Fidaxomicin is a narrow-spectrum, macrocyclic antibiotic that is active against gram-positive aerobes and anaerobes but lacks activity against gram-negative bacteria. Fidaxomicin inhibits bacterial protein synthesis by binding to the sigma subunit of RNA polymerase. When administered orally, systemic absorption is negligible but fecal concentrations are high. Fidaxomicin has been approved by the FDA for the treatment for C difficile infection in adults. It is as effective as oral vancomycin and may be associated with lower rates of relapsing disease. Fidaxomicin is administered orally as a 200 mg tablet twice daily for 10 days.
Urinary antiseptics are oral agents that exert antibacterial activity in the urine but have little or no systemic antibacterial effect. Their usefulness is limited to lower urinary tract infections.
At therapeutic doses, nitrofurantoin is bactericidal for many gram-positive and gram-negative bacteria; however, P aeruginosa and many strains of Proteus are inherently resistant. Nitrofurantoin has a complex mechanism of action that is not fully understood. Antibacterial activity appears to correlate with rapid intracellular conversion of nitrofurantoin to highly reactive intermediates by bacterial reductases. These intermediates react nonspecifically with many ribosomal proteins and disrupt the synthesis of proteins, RNA, DNA, and metabolic processes. It is not known which of the multiple actions of nitrofurantoin is primarily responsible for its bactericidal activity.
There is no cross-resistance between nitrofurantoin and other antimicrobial agents, and resistance emerges slowly. As resistance to trimethoprim-sulfamethoxazole and fluoroquinolones has become more common in Escherichia coli, nitrofurantoin has become an important alternative oral agent for treatment of uncomplicated urinary tract infection.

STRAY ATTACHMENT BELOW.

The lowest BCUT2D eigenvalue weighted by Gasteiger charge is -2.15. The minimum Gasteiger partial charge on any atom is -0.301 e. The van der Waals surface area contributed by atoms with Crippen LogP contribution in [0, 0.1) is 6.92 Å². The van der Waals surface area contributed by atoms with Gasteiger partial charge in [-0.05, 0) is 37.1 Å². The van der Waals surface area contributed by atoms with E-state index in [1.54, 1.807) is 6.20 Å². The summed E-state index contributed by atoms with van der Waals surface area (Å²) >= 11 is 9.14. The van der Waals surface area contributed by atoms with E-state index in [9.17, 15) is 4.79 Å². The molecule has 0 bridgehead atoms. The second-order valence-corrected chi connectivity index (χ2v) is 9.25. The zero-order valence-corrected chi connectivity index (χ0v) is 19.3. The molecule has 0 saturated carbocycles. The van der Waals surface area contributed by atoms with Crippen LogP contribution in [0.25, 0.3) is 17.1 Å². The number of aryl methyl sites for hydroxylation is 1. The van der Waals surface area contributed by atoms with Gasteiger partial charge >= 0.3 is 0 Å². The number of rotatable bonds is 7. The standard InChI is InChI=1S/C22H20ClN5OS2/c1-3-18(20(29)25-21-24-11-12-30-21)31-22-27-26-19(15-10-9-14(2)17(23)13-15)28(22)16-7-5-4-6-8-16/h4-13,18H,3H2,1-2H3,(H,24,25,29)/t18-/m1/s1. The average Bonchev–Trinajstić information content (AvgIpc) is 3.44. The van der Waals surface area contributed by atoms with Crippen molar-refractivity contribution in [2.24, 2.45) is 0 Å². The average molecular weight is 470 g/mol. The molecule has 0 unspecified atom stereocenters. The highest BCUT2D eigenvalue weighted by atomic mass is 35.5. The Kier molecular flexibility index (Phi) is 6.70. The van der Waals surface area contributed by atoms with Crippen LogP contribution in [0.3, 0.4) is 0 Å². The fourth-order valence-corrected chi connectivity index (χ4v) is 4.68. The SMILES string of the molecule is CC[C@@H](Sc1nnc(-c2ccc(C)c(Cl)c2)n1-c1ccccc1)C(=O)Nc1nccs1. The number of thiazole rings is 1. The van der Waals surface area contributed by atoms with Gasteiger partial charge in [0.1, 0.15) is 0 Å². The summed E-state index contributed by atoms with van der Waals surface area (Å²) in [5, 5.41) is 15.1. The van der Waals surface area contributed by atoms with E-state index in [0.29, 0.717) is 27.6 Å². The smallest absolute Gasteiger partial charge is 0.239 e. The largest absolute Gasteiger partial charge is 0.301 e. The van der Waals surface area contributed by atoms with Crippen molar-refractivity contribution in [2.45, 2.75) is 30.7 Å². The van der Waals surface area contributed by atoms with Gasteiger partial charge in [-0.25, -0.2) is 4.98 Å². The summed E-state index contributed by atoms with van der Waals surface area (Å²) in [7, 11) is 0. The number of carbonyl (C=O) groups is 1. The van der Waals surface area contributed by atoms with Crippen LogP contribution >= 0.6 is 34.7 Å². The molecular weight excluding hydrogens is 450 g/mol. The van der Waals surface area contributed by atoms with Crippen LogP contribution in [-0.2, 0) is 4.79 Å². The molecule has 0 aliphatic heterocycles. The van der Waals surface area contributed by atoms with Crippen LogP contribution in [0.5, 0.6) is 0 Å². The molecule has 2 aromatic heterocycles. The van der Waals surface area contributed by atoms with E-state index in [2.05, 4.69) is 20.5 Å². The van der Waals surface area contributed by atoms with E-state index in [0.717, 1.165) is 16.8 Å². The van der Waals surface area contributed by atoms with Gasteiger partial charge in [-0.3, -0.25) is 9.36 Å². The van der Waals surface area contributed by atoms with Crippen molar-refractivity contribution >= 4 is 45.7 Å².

Nitrofurantoin is well absorbed after ingestion. It is metabolized and excreted so rapidly that no systemic antibacterial action is achieved. The drug is excreted into the urine by both glomerular filtration and tubular secretion. With average daily doses, concentrations of 200 mcg/mL are reached in urine. In renal failure, urine levels are insufficient for antibacterial action, but high blood levels may cause toxicity. Nitrofurantoin is contraindicated in patients with significant renal insufficiency (creatinine clearance < 60 mL/min).
The dosage for urinary tract infection in adults is 100 mg orally taken four times daily. A long-acting formulation (Macrobid) can be taken twice daily. Each long-acting capsule contains two forms of nitrofurantoin. Twenty-five percent is macrocrystalline nitrofurantoin, which has slower dissolution and absorption than nitrofurantoin monohydrate. The remaining 75% is nitrofurantoin monohydrate contained in a powder blend, which upon exposure to gastric and intestinal fluids forms a gel matrix that releases nitrofurantoin over time.
The drug should not be used to treat upper urinary tract infection. It is desirable to keep urinary pH below 5.5, which greatly enhances drug activity. A single daily dose of nitrofurantoin, 100 mg, can prevent recurrent urinary tract infections in some women.
Anorexia, nausea, and vomiting are the principal side effects of nitrofurantoin. Neuropathies and hemolytic anemia occur in patients with glucose-6-phosphate dehydrogenase deficiency. Nitrofurantoin antagonizes the action of nalidixic acid. Rashes, pulmonary infiltration and fibrosis, and other hypersensitivity reactions have been reported.
Methenamine Mandelate & Methenamine Hippurate
Methenamine mandelate is the salt of mandelic acid and methenamine and possesses properties of both of these urinary antiseptics. Methenamine hippurate is the salt of hippuric acid and methenamine. Below pH 5.5, methenamine releases formaldehyde, which is antibacterial (see Aldehydes, below). Mandelic acid or hippuric acid taken orally is excreted unchanged in the urine, in which these drugs are bactericidal for some gram-negative bacteria when pH is less than 5.5.
Methenamine mandelate, 1 g four times daily, or methenamine hippurate, 1 g twice daily by mouth (children, 50 mg/kg/d or 30 mg/kg/d, respectively), is used only as a urinary antiseptic to suppress, not treat, urinary tract infection. Acidifying agents (eg, ascorbic acid, 4–12 g/d) may be given to lower urinary pH below 5.5. Sulfonamides should not be given at the same time because they may form an insoluble compound with the formaldehyde released by methenamine. Persons taking methenamine mandelate may exhibit falsely elevated tests for catecholamine metabolites.
DISINFECTANTS, ANTISEPTICS, & STERILANTS
Disinfectants are chemical agents or physical procedures that inhibit or kill microorganisms (Table 50–1). Antiseptics are disinfecting chemical agents with sufficiently low toxicity for host cells that they can be used directly on skin, mucous membranes, or wounds. Sterilants kill both vegetative cells and spores when applied to materials for appropriate times and temperatures. Some of the terms used in this context are defined in Table 50–2.